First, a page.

DSLRs to MF and 4x5). It also has a superb metering system (integral, center weighted, and
    spot (which will actually average up to 5 individual spot readings for you)), speeds to
    1/4000th, an integrated 4fps motor drive and AE, Tv and P built in. It is probably the most
    fully featured manual SLR you can buy. I also use a Leica R9, which is superb, but even it
    doesn't have all the features of the T90 (missing the integrated motor drive).
  12. One of the things that the F1N is known for is brassing, not that it affects your pictures but still for an $800 camera in the early 80's you'd think the paint would stand up to amateur wear at least.<p>

    The F1N had a 97% viewfinder coverage whereas the A series had 93% making the F1N a better choice for shooting slides.<p>

    If you want or need any automation, the F1N would be a better choice.<p>
  13. Jay -- I have heard that 92% is the preferred coverage for slides. I believe that is
    approximately how much the slide mounts cover. I could be wrong of course...
  14. Stuart, you could be right. But my thinking is that the less you see in the viewfinder what will actually be recorded on film, then it will be more difficult to compensate your framing to allow for slide mounts.<p>

    I've had occaisions where branches and weeds I swore were not in my A1's 93% viewfinder but ended up on film. <p>

    I think that's one of the reasons why so many people like the Nikon F3/F3HP for it's 100% viewfinder coverage you see exactly what will be on the slide.<p>

    This all assumes that a person is a purist and refuses to crop or clone out little things that crept into the frame after scanning.
  15. I have a AE1 and a F1N (the last model). The AE1 developed electronic gremlins that were cost prohibitive to fix. Seriously, while I like the AE1, there is nothing wrong with it and its a great consumer camera, in my mind there is little to compare bewteen an F1 and an AE1. The AE is a consumer camera with some advanced features, while th F1's are pro bodies with all that this brings to the table: extensive system of accesories, far more rugged, etc. I really enjoy the F1N, however I wish the mirror lock up from the old F1's was retained. If you want a totally battery independant camera, the F1N is not for you, but it is a reliable,robust camera that retains a great deal of functionality after the battery dies.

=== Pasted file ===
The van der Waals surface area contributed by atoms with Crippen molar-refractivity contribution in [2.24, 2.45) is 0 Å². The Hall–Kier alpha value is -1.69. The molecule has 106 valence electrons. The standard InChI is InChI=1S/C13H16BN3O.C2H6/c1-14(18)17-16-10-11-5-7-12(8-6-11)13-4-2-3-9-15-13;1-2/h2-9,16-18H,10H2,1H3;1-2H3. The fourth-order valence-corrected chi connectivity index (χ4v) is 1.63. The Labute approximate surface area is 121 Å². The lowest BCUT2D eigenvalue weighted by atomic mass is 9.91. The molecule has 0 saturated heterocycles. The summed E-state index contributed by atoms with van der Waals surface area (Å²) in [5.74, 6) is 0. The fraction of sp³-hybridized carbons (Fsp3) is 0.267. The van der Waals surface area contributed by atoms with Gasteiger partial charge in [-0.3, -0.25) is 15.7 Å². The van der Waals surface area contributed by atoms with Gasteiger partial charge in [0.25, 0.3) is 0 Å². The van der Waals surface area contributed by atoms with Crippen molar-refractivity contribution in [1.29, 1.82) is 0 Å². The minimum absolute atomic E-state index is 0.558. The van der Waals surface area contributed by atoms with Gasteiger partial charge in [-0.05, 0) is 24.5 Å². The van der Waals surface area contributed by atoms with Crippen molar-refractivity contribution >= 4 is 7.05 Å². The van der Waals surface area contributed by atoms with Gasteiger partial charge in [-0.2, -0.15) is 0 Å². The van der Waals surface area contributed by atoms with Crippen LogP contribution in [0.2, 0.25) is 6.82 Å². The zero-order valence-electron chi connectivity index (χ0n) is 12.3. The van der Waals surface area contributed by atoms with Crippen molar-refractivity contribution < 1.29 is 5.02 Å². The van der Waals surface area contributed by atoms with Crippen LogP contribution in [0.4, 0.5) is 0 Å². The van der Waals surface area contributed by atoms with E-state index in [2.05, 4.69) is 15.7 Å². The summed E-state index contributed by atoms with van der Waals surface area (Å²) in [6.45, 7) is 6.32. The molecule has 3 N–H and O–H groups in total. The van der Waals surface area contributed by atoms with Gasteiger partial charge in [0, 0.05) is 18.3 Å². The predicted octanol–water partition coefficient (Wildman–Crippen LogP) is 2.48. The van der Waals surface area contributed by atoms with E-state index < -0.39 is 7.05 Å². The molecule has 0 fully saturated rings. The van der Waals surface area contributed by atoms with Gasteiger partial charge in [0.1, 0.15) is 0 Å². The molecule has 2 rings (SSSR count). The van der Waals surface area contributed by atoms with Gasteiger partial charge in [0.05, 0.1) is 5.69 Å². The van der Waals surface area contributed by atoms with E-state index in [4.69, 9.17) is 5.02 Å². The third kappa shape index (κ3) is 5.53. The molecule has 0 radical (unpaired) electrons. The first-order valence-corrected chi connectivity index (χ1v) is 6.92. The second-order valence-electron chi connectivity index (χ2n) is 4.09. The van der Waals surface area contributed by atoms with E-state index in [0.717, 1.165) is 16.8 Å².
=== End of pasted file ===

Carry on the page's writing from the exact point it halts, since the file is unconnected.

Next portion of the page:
As far as the coverage of the view finder, I think its always preferable to see all that the negative will capture, or as close to it. Its always better to adjust for slide mounts,etc., than not see what is there at all. I find nothing beats the viewfinder of a Nikon F3 - its a thing of beauty, but I find my F1N to be very good indeed. I would invest the money in an F1 - they are very afordible right now, given what they cost when new, and feature for feature, you actually get more for your money than with an AE1. One thing that I would look into is the excellent, and underappreciated Canon EF. Basically a original F1 (minus interchangeable screens and motor drive abiity) body, with a vertical travel shutter, flash hot shoe and high for that time flash synch of 1/125th sec. Its a great and rugged camera that sometimes slips under the radar of the used market.
    I also think that recommending a T90 or A1 to someone concerned with battery-reliance is a bit silly, good cameras though they are.